[23] In a different study, Prather et al. [2003] reported near-surface O3 increases of 20 ppb and larger for the 2100 A2 scenario simulated by 10 global chemical transport models as a result of rising emissions in the absence of climate change. Prather et al. [2003] also proposed to scale these near-surface O3 changes with the changes in total tropospheric column O3 reported by Prather and Ehhalt [2001] to estimate changes in near-surface O3 for different scenarios and decades. When following this methodology, one would obtain an estimated increase of near-surface summer average O3 concentrations of ∼10 ppb for the 2050 A2 emission scenario in the absence of climate change, larger than the 6.5-ppb nonclimate increase reported in this study. In the present simulation, increases of this magnitude are only seen near the domain boundary (where boundary conditions had been increased by 30% or 10 ppb near the surface) but are smaller for most of the modeling domain. This could be due to an underestimation of the magnitude of changes in background O3, VOC, and nitrogen species using the methodology described in section 2.3 compared to the global chemistry simulations analyzed by Prather and Ehhalt [2001] and Prather et al. [2003]. Another reason for the difference could be that the archived changes in the total tropospheric column O3 might not be an adequate tool to estimate changes in near-surface O3 because of the vertical gradients and intermodel variability of the tropospheric O3 changes predicted by the various global chemical transport models used by Prather and Ehhalt [2001].

[24] The ranking of the factors changes dramatically when comparing the fourth highest daily maximum 8-hour O3 concentration predicted in the 2050s A2 scenario simulation to that predicted in the 1990s base simulation (Figure 6). Assessing changes in this extreme O3 concentration is important because of its relevance to the U.S. NAAQS for 8-hour O3 concentrations. For this extreme O3 concentration the effects of climate change account for an increase of 6.5 ppb (48% of the total increase), followed by the effect of increased anthropogenic emissions (4.2 ppb or 31% of the total increase) and increased boundary conditions (2.5 ppb or 18% of the total increase). The sum of all interaction between these effects is 0.4 ppb or 3% of the total increase. The reduced importance of changed boundary conditions for changes in the fourth highest daily maximum 8-hour O3 concentration is consistent with previous studies that showed that high ozone concentrations in the eastern United States often occur under synoptic conditions characterized by slow-moving high-pressure systems, clear skies, and lower wind speeds [Gaza, 1998; Vukovich, 1995]. Such conditions tend to reduce the impacts of inflow from the model boundaries. Figures 7a–7d present maps of the fourth highest summertime daily maximum 8-hour ozone concentration for the 1990s (Figure 7a), the contributions of climate change (including increased biogenic emissions) (Figure 7b), anthropogenic emission change (Figure 7c), and changed boundary conditions (Figure 7d) to the fourth highest summertime daily maximum 8-hour O3 concentration that occurs in a simulation for which all factors are changed to their 2050s A2 value. It can be seen that the effect of climate change on O3 is largest along the east coast and in the Midwest with changes of 7–11 ppb. The effect of increased anthropogenic emissions is largest in the southeast, consistent with previous findings that O3 production in this region is very sensitive to the amount of anthropogenic NOx emissions because of the abundance of biogenic hydrocarbon emissions [Tao et al., 2003]. Finally, the effect of boundary conditions is largest toward the northwestern corner of the modeling domain (11 ppb), while it is only 1–3 ppb for most of the modeling domain. In summary, while previous studies have pointed out the potentially important contribution of growing global emissions and intercontinental transport to O3 air quality in the United States for future decades, the results presented in this section imply that the effects of a changing climate may be of at least equal importance when planning for the future attainment of the NAAQS. In future studies, fully coupled, multiscale dynamics-chemistry models should be applied for a range of climate and emission scenarios to investigate the relative impacts of the different factors on regional air quality in a comprehensive manner.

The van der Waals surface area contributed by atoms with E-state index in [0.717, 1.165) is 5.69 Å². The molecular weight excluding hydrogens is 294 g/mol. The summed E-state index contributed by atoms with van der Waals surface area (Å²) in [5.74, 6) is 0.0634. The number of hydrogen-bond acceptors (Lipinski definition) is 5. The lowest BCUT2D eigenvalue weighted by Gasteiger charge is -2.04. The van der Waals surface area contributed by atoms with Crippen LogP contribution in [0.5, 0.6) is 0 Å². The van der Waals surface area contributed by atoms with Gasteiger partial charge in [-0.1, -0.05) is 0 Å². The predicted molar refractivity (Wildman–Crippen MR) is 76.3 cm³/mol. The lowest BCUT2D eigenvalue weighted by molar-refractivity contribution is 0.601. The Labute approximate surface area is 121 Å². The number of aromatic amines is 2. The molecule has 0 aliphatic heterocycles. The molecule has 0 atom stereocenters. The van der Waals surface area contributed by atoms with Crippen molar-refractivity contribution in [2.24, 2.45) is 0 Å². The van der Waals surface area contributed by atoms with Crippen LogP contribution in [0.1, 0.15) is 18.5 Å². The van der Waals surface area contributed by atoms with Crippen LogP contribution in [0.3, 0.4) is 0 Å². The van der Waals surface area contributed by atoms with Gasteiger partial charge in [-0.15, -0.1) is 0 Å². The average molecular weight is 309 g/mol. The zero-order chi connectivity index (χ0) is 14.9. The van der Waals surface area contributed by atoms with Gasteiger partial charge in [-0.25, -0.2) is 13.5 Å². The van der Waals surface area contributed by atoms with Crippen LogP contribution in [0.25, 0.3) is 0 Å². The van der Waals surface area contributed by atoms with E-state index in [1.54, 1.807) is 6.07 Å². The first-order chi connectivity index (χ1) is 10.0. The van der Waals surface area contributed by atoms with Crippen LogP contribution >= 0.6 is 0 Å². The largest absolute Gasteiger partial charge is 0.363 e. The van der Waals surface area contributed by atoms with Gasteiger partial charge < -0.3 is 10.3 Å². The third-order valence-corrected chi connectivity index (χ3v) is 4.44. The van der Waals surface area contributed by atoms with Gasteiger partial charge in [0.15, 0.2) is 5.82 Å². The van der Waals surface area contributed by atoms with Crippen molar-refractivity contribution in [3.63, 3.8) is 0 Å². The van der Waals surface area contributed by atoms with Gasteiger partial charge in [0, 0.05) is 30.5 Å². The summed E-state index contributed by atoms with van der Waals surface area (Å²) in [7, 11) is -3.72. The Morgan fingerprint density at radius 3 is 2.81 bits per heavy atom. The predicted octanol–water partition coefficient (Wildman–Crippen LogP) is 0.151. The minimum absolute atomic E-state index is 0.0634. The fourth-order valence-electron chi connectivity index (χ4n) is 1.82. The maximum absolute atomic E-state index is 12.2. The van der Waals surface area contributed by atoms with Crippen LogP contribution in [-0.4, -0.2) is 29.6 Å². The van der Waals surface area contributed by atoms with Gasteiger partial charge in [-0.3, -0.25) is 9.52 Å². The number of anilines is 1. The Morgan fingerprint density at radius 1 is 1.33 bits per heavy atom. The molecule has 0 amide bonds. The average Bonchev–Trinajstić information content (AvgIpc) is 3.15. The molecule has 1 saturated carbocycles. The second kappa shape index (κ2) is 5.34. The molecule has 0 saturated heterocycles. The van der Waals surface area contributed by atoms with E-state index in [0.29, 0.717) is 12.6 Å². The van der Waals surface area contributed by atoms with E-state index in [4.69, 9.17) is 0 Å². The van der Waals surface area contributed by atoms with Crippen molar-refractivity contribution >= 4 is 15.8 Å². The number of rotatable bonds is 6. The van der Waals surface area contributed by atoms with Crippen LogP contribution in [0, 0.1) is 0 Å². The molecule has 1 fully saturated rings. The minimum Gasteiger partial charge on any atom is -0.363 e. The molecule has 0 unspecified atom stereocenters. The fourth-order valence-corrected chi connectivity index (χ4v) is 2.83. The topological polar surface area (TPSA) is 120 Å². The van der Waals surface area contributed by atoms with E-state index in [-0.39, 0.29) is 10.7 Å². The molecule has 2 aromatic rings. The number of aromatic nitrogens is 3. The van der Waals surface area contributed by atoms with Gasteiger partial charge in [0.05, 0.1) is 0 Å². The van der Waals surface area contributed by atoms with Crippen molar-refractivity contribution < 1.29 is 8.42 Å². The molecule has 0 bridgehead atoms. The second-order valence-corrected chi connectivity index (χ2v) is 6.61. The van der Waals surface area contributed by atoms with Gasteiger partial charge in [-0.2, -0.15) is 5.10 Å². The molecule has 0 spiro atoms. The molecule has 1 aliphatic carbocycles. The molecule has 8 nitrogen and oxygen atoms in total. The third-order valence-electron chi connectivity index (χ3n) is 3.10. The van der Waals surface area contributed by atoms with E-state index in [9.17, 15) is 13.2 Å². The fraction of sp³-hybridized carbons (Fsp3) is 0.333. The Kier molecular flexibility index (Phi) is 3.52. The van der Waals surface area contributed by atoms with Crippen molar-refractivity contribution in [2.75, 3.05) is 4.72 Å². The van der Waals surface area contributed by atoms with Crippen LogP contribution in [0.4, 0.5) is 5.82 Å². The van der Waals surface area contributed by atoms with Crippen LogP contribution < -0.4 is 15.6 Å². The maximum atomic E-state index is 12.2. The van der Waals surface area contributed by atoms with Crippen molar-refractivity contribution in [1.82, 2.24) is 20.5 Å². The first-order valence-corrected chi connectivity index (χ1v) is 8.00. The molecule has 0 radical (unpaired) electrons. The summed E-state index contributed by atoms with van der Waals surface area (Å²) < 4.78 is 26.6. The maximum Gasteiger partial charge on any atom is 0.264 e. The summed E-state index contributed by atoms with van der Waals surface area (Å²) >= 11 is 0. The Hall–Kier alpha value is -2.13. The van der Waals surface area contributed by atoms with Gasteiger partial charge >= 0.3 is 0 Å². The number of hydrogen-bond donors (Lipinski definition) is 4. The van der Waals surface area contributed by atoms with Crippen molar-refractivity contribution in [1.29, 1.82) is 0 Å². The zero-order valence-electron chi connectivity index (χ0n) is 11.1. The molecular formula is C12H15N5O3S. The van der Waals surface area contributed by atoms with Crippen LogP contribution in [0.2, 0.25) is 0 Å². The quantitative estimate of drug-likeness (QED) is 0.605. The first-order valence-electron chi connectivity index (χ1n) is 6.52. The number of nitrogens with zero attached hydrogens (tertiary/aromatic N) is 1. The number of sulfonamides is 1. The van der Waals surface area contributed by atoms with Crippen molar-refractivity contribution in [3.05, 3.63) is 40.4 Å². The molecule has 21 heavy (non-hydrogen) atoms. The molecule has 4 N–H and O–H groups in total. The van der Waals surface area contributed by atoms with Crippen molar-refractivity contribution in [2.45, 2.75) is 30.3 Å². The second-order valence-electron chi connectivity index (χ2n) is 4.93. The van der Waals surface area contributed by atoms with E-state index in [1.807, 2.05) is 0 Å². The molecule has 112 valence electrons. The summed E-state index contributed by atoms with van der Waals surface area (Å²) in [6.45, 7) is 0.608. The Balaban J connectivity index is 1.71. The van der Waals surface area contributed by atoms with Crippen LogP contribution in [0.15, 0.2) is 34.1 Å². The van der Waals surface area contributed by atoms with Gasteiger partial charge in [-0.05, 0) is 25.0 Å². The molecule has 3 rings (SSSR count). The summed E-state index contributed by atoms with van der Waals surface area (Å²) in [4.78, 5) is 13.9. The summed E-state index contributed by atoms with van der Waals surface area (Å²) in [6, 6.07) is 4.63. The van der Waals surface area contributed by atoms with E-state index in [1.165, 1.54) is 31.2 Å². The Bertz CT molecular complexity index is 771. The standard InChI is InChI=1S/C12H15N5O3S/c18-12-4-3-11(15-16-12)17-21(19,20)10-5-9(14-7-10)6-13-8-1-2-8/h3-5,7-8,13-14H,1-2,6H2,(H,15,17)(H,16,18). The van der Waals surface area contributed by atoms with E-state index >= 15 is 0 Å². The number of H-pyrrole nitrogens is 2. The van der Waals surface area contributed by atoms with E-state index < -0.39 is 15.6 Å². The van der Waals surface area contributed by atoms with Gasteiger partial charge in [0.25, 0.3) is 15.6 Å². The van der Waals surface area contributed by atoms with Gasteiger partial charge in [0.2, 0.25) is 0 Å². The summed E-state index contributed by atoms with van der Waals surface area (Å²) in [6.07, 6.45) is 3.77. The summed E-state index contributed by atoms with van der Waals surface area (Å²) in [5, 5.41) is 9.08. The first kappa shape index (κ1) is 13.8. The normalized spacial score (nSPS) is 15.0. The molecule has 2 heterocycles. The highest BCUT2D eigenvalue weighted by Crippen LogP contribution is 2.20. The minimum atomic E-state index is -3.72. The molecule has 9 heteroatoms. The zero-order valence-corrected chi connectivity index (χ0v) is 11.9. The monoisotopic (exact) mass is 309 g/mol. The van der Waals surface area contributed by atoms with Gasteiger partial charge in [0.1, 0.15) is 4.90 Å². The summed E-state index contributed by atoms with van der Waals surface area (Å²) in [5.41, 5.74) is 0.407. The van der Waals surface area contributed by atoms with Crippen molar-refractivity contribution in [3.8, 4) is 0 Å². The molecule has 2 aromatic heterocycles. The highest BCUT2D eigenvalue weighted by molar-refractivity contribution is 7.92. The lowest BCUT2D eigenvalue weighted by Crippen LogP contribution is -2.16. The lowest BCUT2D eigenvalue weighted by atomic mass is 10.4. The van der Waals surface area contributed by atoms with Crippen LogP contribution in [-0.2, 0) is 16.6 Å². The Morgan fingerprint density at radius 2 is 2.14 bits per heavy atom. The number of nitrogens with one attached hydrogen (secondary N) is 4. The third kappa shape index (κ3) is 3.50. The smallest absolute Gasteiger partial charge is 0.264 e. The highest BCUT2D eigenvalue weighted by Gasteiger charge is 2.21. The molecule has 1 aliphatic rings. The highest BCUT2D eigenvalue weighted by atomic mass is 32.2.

Figure 7.